Multi-Stakeholder Dialogue

In recent years it has become increasingly evident that multi stakeholder dialogues are of utmost importance for social and organizational change and solving complex problems. Such dialogues are needed in many areas and at different levels. The approach to bringing people together to build a shared understanding of a situation by actively listening to each other and then using that shared understanding to create meaning and positive results has become a valuable complementary approach to debate, academic discussions, negotiations, and competitive approaches.

This is also reflected in the excellent book Democratic Dialogue – A Handbook for Practitioners, published by the United Nations and others in 2007, as well as a number of good writings by Otto Scharmer or Adam Kahaene, to name a few.

When we talk about Multi-Stakeholder Dialogue, we are talking about an interactive process that involves all types of stakeholders in decision-making and implementation efforts and/or those who are impacted by the implementation. We are also talking about a process that focuses on increasing understanding and relations among stakeholders and leads towards solutions and preferred shared futures.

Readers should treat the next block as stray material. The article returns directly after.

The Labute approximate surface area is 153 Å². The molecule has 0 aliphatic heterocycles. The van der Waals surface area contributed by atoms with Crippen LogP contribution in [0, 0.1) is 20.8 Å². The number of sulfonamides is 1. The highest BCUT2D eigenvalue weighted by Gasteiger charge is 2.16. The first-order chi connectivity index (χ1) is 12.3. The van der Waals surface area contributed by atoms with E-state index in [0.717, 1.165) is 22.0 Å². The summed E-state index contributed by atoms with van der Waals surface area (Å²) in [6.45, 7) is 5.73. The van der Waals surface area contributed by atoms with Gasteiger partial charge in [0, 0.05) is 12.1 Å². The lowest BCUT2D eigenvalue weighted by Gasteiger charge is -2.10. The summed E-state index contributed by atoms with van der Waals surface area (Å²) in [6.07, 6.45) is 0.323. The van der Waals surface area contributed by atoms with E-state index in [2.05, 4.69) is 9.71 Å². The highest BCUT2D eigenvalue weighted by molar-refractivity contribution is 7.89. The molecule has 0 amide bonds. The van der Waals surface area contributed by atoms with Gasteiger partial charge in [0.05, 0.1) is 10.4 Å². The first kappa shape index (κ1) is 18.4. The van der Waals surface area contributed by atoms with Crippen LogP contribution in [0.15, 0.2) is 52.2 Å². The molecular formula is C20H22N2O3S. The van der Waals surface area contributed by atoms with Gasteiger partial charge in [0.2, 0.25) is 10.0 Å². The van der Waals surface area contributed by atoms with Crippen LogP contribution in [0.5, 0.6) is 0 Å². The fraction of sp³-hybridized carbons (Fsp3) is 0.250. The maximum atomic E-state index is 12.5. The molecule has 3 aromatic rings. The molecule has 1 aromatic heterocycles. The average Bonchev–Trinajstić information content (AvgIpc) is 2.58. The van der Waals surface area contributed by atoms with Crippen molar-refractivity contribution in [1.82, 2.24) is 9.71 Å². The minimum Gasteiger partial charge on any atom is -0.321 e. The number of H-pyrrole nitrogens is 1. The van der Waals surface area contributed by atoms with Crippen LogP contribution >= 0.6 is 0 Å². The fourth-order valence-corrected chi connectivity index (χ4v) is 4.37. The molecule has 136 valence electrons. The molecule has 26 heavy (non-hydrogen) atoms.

Our Experience

Our first steps with this method of facilitation were made with a multi-stakeholder round table on drug-related issues in Delhi. From there we have been involved in creating a safe space for various groups in the Deep South of Thailand where we gained valuable experience about what works and what doesn’t. Since the official foundation of The Change Initiative in 2007/2008, we have had the privilege to be involved in a growing number of multi-stakeholder workshops of various types with people with real challenges and conflicting value systems, needs, and interests.

For example, we facilitated a regional dialogue between faith-based leaders and marginalized groups organized by UNAIDS. We facilitated a dialogue and collaborative action between youth leaders in Uganda, Pakistan, and Myanmar hosted by various political foundations. We have also facilitated real conversation between members of the narcotics police in the Mekong region. These are only a few examples of the work some of our facilitators have been involved in.

A final remark: Some of the approaches and tools we use in facilitating dialogue are taught in our training course: Large Group Facilitation.

If you want to find out how we can help you to initiate and/or facilitate a multi-stakeholder process or dialogue workshop, please contact Jost Wagner at